It's kind of in limbo at this point and the progress is hard to see because it's all so nitpicky; they're waiting on electrical and furnace stuff before they can "giv'r on the insulation" (- dad). It's hard to work in a house in Canadian winter with no heating, but they're pressing on. They've put in all new windows and are currently working in the attic, which is eventually going to be the master bedroom with an ensuite. They've ripped up all the floorboards so they can clean and plane them and put them back down, and at present it looks like this:

After the electrical, plumbing, and furnace stuff happens (which is all completely out of their control), I think we'll begin to see some really big, fun changes. Barclay and I are heading down in February to help out, so I'll have a bunch of updates then. Get excited, Internet.

Friday, January 13, 2017

Social Media Bites and a Crazy Thing

So here's a crazy thing:

You know how my name is actually Elena?

(Did you know that? Do I have to tell the story again? Well, skip these brackets if you already know. So, okay, I was born Elena Christensen ((I accidentally just typed "Elena Christmas")), but very early on my mom started calling me her little Suzy Q. Like the CCR song. My older brother joined her in it, and then my dad and then everyone else. So I've been Suzy as long as I can remember, and no one even told me I was really Elena until I was five, when my kindergarten teacher sent me home in tears because she'd labeled all of my stuff wrong and would not call me Suzy, no matter how much I insisted it was my name. She probably thought I was being a brat. I thought she was torturing me for no good reason. My dentist says the stress marks on my teeth are from a bad bout of pneumonia when I was five, but I think they're actually from that incident on my first day of school. Anyway, that's the long and short of it ((but mostly the long)): I've never not been Suzy. And any time I've moved to a new place and attempted to be Elena, for the sake of less confusion, someone from my past has always been there to say, "But we've always called her Suzy." And that's all it takes.)

Okay, the crazy thing now.

The other night, I was at a thing called Social Media Bites (more on that in a sec), and I met this guy, Aidan, and when I said my name was Suzy, he was like, "Hey, my mom's name is Suzy. Well, actually, it's a nickname. Her real name is Eleanor, but when she was born, the nurse said to my mom, Here's your black-eyed Susan, and she's been called Suzy ever since."

I mean. It's not the craziest thing. But pretty crazy right? My name thing has always been one of the more interesting pieces of me trivia I have to offer and people are always like, "How do you get Suzy from Elena? How did it catch on to that extent? How has it stuck this long?" But look at that: the exact same thing happened to someone else out there.

I feel like I can hear the far-off sound of eyes rolling around in their sockets.

Okay then, can I tell you about this Social Media Bites thing?

I was invited by the Regina Downtown Improvement people (not Tourism Regina, a separate entity) on Tuesday to a local pub. The invitation was a little cryptic; it was like, "Do you want to come eat food at 7 at The Fat Badger? We're buying." And I was like, "Yep." I never even ask questions when people send this kind of message. I just get excited and go. So, if you ever want to kidnap me, totally just send a Twitter message like, "Hey Suzy, meet me in the back alley behind O'Han's. There will be free food." Easy.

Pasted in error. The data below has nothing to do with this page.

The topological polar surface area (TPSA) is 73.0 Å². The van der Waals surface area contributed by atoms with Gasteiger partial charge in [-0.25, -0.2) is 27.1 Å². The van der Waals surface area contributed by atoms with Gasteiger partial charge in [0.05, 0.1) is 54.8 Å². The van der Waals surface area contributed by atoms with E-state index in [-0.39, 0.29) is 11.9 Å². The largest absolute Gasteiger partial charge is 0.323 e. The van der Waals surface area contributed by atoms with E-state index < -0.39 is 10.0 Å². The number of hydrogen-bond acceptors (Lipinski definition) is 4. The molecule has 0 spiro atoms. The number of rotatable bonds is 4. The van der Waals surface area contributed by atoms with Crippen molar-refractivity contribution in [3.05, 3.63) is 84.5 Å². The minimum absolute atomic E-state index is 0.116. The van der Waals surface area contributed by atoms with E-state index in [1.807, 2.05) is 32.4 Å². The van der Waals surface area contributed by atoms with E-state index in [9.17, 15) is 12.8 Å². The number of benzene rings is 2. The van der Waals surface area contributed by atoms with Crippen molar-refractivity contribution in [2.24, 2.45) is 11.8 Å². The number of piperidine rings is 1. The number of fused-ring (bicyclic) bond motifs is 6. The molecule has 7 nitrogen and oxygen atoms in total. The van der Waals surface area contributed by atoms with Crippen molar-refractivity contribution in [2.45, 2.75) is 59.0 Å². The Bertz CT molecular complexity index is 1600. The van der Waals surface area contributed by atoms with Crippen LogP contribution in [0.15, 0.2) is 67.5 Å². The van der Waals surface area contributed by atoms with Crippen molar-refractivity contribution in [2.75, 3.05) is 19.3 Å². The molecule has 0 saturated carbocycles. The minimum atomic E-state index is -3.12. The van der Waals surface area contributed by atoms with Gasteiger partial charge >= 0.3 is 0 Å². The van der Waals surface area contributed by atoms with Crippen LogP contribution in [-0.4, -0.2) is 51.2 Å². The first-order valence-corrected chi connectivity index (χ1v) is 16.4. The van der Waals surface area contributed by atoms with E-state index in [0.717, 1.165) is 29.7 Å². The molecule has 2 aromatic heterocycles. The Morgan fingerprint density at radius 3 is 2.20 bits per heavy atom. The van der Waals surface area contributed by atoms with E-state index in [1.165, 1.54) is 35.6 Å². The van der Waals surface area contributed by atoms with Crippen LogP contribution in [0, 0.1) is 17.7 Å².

So I showed up, and there was a table of people that I mostly knew but had never met before. Isn't that funny, in this day and age? That you can go somewhere and know an entire group of strangers? I quickly realized that the common denominator was social media; we're all all over it, blogging and Tweeting and 'gramming and such. Hence: Social Media Bites. In which a bunch of social media people eat a lot of food and, they were probably hoping, Tweet about it. Which we did. Sellouts! All of us! My blog ain't for sale, but, yeah, you can buy my Twitter feed with good food. I'm only human.

So I sat down and Chef Terry just started bringing the food. He brought whole chicken wings covered in this strange but delightful cream sauce, and then deli-style flatbread pizza, and then spinach dip.

And I was like, "That was a great supper. Thank you." And then he was like, "That was just appetizers." And I was like, "Thaaaaank youuuuuu."

Then he brought us meat that had been braised in chocolate milk. Chocolate beef, I think he called it. Doesn't that sound like it could be either amazing or awful but nowhere in between? It was amazing. It made me want to convert to food blogger. (I won't, though.)

And then he brought us so many more things. It got to the point where every time he brought out a new dish, I just laughed. There were smashed creamer potatoes and Korean BBQ pork steak and shrimp stir fry and fettuccine with smoky slab bacon and jalapeño cheddar waffles with Southern spiced chicken... He brought us every entree on the menu. It was a dream I never knew I had, come true. The chef came and sat with us afterward and told us about all the places he's traveled and eaten and studied. I liked that part as much as the eating part - I've become a really big bonus material person, both in DVDs and real life. I like knowing the backstory.

And! It was Tuesday! Which, it just so happens, is live music night at the Badger. The Alley Dogs were playing really old, good country songs. (If any of them are reading this, I have a musical request for next time: Blue Eyes Crying in the Rain. Thanks, guys.)

The people I knew but had never met were really funny and neat. Three hours flew by and we laughed so much my cheeks hurt by the end. Schmutzie even offered to set me up with a new domain (see above? NICE).

So yeah. Good, good times.

And someone else out there is Suzy for no good reason. Life is cute.